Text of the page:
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    US Bishops Working To Ban Hospitals From Providing Women With Common Form Of Birth Control

    Without reason or notice, Bishops are quietly working to ban Catholic and affiliated hospitals from performing tubal ligations.

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    Last month, seemingly without notice or reason, the United States Conference of Catholic Bishops changed its policy and banned Genesys Health System, a Catholic medical center in Michigan, from performing tubal ligations, the second most common form of birth control for women in their 30s and 40s in America. Upon a woman's request, immediately after she had given birth, doctors would "tie her tubes" to prevent future pregnancies. 700,000 are performed annually across the country.

    The Bishops are in the process of tightening the rules that govern Catholic run hospitals, including secular hospitals that are associated with Catholic hospitals. ProPublica reports that what happened at Genesys "is almost certainly a sign of things to come."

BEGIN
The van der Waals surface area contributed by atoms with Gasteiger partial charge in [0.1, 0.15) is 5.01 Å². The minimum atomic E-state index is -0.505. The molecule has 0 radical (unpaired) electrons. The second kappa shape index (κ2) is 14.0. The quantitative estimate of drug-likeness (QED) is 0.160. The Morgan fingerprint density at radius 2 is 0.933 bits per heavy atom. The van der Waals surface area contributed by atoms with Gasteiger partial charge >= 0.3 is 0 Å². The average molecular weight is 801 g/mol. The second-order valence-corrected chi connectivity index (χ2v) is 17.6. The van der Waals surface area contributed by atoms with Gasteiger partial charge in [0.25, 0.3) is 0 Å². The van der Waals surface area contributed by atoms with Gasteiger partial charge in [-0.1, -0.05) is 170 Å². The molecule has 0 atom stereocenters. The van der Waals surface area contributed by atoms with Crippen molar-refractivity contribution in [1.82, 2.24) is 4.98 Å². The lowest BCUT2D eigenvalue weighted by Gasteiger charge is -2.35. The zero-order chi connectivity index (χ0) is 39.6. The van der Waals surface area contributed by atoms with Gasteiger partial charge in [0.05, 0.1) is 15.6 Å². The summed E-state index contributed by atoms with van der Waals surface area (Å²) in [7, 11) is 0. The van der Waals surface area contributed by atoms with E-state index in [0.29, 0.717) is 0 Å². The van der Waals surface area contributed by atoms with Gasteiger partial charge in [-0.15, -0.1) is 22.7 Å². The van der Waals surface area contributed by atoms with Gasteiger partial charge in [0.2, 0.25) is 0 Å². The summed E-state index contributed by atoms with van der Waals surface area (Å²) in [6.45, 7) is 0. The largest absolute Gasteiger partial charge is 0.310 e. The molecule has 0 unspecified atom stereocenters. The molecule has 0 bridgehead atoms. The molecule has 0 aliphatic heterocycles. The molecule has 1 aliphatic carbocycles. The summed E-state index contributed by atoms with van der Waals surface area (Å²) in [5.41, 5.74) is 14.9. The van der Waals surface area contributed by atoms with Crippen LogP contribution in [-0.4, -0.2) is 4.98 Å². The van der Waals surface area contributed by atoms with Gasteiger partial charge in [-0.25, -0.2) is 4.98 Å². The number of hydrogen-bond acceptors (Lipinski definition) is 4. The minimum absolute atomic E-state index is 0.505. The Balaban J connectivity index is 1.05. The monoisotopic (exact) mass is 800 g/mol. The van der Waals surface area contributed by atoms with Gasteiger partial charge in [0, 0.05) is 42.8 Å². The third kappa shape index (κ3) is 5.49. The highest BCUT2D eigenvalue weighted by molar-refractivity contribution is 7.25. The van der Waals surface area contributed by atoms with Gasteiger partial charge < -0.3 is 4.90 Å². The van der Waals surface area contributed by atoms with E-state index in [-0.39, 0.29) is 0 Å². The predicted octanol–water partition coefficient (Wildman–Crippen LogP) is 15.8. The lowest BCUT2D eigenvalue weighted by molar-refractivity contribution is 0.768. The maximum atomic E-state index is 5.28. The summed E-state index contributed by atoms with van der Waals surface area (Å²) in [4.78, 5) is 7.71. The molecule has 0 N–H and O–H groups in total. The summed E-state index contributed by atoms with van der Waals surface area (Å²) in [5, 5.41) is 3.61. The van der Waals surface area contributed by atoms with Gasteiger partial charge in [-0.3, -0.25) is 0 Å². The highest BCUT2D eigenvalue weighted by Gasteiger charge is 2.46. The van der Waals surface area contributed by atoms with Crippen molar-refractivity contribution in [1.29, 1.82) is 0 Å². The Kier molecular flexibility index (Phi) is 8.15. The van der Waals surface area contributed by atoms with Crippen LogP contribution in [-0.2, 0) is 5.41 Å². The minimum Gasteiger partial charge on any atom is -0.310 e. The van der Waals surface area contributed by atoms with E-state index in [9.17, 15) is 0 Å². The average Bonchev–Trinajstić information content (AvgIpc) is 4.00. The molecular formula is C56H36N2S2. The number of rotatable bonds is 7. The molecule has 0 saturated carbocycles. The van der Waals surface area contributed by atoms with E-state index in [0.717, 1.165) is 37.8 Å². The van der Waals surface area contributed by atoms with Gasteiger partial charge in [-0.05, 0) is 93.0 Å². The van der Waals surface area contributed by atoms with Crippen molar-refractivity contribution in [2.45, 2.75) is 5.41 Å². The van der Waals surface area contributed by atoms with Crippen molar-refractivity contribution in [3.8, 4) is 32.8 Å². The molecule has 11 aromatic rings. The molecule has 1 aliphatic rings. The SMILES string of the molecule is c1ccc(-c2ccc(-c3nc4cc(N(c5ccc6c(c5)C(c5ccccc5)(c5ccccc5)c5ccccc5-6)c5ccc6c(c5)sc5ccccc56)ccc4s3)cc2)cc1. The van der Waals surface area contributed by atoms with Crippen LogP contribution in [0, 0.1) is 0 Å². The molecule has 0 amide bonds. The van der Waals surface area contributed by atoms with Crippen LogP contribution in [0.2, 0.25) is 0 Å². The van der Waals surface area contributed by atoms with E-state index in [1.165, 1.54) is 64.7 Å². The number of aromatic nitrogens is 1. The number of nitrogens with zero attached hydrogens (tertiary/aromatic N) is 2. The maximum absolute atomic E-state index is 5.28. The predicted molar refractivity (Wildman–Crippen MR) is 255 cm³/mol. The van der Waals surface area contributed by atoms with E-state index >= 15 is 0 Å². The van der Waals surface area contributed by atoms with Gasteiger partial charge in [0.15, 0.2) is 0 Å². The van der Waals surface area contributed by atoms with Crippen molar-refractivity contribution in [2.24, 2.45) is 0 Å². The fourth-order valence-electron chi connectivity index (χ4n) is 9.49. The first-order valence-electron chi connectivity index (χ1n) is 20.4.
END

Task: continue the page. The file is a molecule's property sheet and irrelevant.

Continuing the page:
Sarah Ward Prager, an associate professor in obstetrics and gynecology and director of family planning at the University of Washington Medical School told ProPublica that making a woman who has just given birth or had a C-section undergo a second surgery carries "unnecessary risk."

    "It is simply unethical to say, 'I'm going to make you come back to a different hospital to have another surgery in six weeks because the bishop says I can't tie your tubes right now.'"

    Yet, in essence, that's what the Catholic Bishops, who control policy in Catholic hospitals in "thousands of communities" across the nation, are forcing women to do. In fact, the Catholic Church now controls a vast number of hospitals. "Ten of the 25 largest health systems in the nation — and four of the five largest nonprofit networks —are now Catholic-sponsored," ProPublica reports.

    Debra Stulberg, an assistant professor in family medicine at the University of Chicago says that doctors "who receive their training in Catholic institutions are not getting trained in this basic procedure" either. "You are sending them out to provide obstetric and gynecological care without a full set of tools in their toolbox."

    A new CDC report finds that tubal ligation is most popular among women who have received no college degree who are between the ages of 22-44, Hispanic and Black women aged 15-44, and all women aged 35-44.

     

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